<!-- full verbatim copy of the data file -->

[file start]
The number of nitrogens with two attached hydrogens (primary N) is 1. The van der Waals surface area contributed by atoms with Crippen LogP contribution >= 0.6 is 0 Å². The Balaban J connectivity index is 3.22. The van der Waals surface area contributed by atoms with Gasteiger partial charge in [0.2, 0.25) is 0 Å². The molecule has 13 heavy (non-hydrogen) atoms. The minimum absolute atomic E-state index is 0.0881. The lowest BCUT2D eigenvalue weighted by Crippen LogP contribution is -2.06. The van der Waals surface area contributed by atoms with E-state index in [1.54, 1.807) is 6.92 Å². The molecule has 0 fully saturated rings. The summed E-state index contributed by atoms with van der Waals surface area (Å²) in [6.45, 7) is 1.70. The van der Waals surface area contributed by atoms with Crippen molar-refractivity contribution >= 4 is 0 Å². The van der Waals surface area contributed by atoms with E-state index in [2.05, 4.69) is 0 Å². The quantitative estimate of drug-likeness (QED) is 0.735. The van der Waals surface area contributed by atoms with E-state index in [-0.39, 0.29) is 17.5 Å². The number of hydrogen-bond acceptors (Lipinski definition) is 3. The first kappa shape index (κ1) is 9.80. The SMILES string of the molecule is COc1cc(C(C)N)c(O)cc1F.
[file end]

The number of nitrogens with two attached hydrogens (primary N) is 1. The van der Waals surface area contributed by atoms with Crippen LogP contribution >= 0.6 is 0 Å². The Balaban J connectivity index is 3.22. The van der Waals surface area contributed by atoms with Gasteiger partial charge in [0.2, 0.25) is 0 Å². The molecule has 13 heavy (non-hydrogen) atoms. The minimum absolute atomic E-state index is 0.0881. The lowest BCUT2D eigenvalue weighted by Crippen LogP contribution is -2.06. The van der Waals surface area contributed by atoms with E-state index in [1.54, 1.807) is 6.92 Å². The molecule has 0 fully saturated rings. The summed E-state index contributed by atoms with van der Waals surface area (Å²) in [6.45, 7) is 1.70. The van der Waals surface area contributed by atoms with Crippen molar-refractivity contribution >= 4 is 0 Å². The van der Waals surface area contributed by atoms with E-state index in [2.05, 4.69) is 0 Å². The quantitative estimate of drug-likeness (QED) is 0.735. The van der Waals surface area contributed by atoms with E-state index in [-0.39, 0.29) is 17.5 Å². The number of hydrogen-bond acceptors (Lipinski definition) is 3. The first kappa shape index (κ1) is 9.80. The SMILES string of the molecule is COc1cc(C(C)N)c(O)cc1F.